That National Lampoon put their name to this mess speaks volumes about those folks. National Lampoon's Movie Madness is one witless and unfunny film with most of the cast looking around wondering how they got into this mess and will their paychecks clear? Bad agents I assume.
Three genres of film are dealt with in three short films that are allegedly satirical. The first is a soap opera with husband and wife Peter Riegert and Candy Clark seeking to explore different dimensions of themselves. Woody Allen does this a whole lot better and this shows that you can't spoof a spoof.
The second stars Ann Dusenberry and it's a takeoff on those rise in business films that Bette Davis and Barbara Stanwyck did so well. Dusenberry was a stag party dancer who was disgraced by some dairy industry executives and she vows to bring them all down with, wait for it, margarine. It seems slightly above the other two in quality.
Finally there's one pained looking Richard Widmark breaking in a new partner, the ultimate in idealistic rookies in Robby Benson. Widmark looked like he was about to pass a kidney stone and Benson either has no flair for satire/comedy or he got lousy direction. Nothing remotely funny in this police story.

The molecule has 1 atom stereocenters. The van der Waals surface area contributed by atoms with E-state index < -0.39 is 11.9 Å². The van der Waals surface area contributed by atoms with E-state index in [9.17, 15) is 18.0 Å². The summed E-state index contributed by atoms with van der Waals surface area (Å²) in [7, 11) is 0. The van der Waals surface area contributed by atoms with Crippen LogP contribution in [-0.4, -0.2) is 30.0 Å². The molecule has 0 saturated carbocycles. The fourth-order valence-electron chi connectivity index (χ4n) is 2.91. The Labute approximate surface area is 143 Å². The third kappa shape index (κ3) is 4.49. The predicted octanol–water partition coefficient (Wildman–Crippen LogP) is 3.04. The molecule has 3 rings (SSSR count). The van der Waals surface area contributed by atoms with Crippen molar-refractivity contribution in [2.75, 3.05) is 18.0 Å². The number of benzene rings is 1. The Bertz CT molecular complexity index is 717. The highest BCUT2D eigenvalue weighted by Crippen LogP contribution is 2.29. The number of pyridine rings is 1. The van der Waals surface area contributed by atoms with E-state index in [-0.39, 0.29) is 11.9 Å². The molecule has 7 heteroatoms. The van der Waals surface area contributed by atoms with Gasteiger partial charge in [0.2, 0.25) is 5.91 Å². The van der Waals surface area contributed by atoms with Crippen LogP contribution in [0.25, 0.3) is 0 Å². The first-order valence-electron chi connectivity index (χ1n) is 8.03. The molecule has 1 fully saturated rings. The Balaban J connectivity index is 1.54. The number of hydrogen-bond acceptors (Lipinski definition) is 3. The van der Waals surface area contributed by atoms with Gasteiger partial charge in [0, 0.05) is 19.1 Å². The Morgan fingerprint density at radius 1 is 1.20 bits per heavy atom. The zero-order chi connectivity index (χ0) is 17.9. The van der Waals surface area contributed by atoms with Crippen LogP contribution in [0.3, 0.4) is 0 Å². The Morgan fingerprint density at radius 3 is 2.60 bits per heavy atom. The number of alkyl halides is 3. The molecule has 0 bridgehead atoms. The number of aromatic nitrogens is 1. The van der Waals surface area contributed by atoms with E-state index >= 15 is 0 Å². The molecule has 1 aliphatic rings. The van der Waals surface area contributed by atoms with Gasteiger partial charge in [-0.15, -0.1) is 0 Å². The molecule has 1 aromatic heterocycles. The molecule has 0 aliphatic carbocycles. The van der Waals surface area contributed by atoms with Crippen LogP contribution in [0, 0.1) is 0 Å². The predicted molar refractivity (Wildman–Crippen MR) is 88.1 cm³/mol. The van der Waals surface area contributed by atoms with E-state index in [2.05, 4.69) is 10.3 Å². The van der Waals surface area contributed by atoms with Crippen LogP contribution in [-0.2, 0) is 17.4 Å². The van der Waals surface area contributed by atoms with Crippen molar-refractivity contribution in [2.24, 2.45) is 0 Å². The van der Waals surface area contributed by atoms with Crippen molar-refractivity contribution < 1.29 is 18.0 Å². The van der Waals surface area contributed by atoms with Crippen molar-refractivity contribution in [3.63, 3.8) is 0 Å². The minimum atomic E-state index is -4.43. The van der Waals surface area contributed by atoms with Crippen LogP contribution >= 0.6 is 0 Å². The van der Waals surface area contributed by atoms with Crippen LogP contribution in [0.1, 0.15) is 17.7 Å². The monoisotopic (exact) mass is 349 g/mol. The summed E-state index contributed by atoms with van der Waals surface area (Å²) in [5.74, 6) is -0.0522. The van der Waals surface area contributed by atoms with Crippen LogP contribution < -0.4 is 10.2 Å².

Skip this one by.
Composed of three short segments, National Lampoon's anthology satirizes everything from personal growth films, glamorous soap operas, and exciting police stories. Starting with "Growing Yourself", a confused family man goes to great lengths to find a new meaning in life, and raise his four children. In "Success Wanters", the ambitious college graduate, Dominique Corsaire, is bent on succeeding in life, working her way up the career ladder as a stripper, a mistress, and a margarine company owner. Then, in "Municipalians", inexperienced LAPD policeman, Officer Brent Falcone, teams up with the cynical veteran, Stan Nagurski, on the hunt for the inept serial killer, Samuel Starkman. —Nick Riganas
Uploaded By: FREEMAN
April 07, 2022 at 06:50 AM